For the majority of the war, the soldiers fought standing in ranks. This was done for the revolutionary war, and many other wars before that. This was done for a reason. It’s really hard to communicate and control hundreds of thousands of people without walkie talkies and other modes of communication we have today. In order to get control and action, the officers had the soldiers stand in lines with drums (and sometimes fifes) giving out battle signals so everyone could hear.

 Pretty much everywhere we walked, we would see women in stunning dresses with HUGE hoopskirts, or women wearing work clothes going about their business.

 These two were dressed up for a ball that was going to take place that night.

 And these two were by the dog tents getting food ready for the soldiers. (more on the dog tents in a bit).

Marie Grace had never been in a battle before, and hearing all the crazy booms, screams and yells, it took her a while to get brave enough to come out of her hiding basket, but she came out to see the laundress’s tent.

 The laundresses were paid women, either mothers, lovers, or wives of the soldiers, who not only did laundry for the soldiers, but also went out during a battle and tended to the wounded. The quilt Marie Grace is standing on, is a real true Civil War quilt! Actually, it was kind of amazing how much original Civil War stuff we got to not only see, but touch too! There wasn’t very much fabric to go around, just as, there wasn’t very much of anything to go around in the soldiers camps, so women would use all sorts of odd fabrics to make the quilt itself, and the batting! This quilt is so old it has some damage to it, and you can see the batting was actually another quilt!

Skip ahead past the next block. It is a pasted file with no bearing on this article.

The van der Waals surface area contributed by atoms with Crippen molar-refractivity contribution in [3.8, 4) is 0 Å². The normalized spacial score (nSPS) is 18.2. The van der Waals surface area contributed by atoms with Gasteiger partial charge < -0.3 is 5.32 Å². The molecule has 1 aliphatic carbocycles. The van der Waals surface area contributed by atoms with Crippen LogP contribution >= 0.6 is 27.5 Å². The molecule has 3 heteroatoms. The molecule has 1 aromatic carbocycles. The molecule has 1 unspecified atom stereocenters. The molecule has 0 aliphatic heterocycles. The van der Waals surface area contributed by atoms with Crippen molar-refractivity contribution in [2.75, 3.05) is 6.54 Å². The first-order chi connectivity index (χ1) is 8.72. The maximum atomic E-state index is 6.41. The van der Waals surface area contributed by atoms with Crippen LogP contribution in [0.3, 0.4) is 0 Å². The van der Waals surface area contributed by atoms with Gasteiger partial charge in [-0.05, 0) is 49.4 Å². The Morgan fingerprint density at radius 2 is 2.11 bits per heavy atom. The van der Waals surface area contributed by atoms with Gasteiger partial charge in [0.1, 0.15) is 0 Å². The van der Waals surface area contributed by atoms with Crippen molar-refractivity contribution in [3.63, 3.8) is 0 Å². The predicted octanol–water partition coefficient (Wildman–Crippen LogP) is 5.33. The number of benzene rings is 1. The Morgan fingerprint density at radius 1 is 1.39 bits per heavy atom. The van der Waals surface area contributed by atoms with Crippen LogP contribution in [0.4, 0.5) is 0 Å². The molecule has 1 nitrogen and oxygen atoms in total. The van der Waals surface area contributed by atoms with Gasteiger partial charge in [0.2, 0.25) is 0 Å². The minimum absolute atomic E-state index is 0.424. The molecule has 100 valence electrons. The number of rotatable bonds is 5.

Laundresses were constantly knitting, sewing, and ironing for the soldiers. The irons were SO heavy, and they had to use whatever they could find for an ironing board since they couldn’t possibly carry one around while traveling!

 The soldiers wore wool uniforms all the time. They were overdressed during the summer, and underdressed in the winter. But although, cotton was available, wool was better because when it got wet, it would still keep the soldiers warm.

 Oftentimes, the wagons carrying supplies and tents would arrive very late, so soldiers set up what are called dog tents. Little tents they could sleep in. Each soldier was issued one pole, and one sheet, so they had to buddy up with someone else if they wanted to make a tent. They slept on a rubberized wool tarp thing, that kept out moisture.

And yes, these tents you see here, were really and truly slept in by these volunteer reenacters! They could choose to either sleep in a hotel (some of these people came from very far away), or they could fully immerse themselves in the 1860s and sleep like the soldiers really did!

 We walked out of the dog tents and were surprised to find President Lincoln and General Grant talking about the upcoming battle!

 The big battle started with the Union navy travelling up the lake and onto the shore.

 Creeping as quietly as they could.

 But the Confederate cavalry had already been tipped off and were waiting for them.

 Guns and smoke ensued.

 I’ve been to Colonial Williamsburg and have seen cannons go off there, but here, it was much scarier, and much louder.

 We learned from a Continental Army soldier that although the Colonial Williamsburg cannons can take 16 kg of gunpowder, only 12 is used for the public demonstrations. My mom and I thought there must have been 16 kg used for this Civil War battle because it was SO loud, and you could see the fireball coming out of the cannons when they were fired.

 What made it even scarier, was that something (I don’t think it was an actual cannon ball) would hit the ground causing piles of dirt, grass, and debris to fly hundreds of feet up in the air and come crashing down!

Here’s a pic of the fireball:

 Another ship arrived carrying more ammunition and more soldiers for the Union army.

Many Confederate soldiers lay dead on the hot field.

 The whole time this was going on, an MC was describing what was happening. He made it really fun, often telling jokes and making it really exciting, until, towards the end of the battle, a soldier really did pass out, or got injured, I wasn’t sure exactly, because it was far away and I couldn’t see. But the MC yelled, “This is serious! We need real medical help! A soldier is really down!” and a man from the audience (guessed he was a doctor) ran over to the guy who was down, and after a while an ambulance came. All while this was happening, the battle ended and the Union soldiers won the day!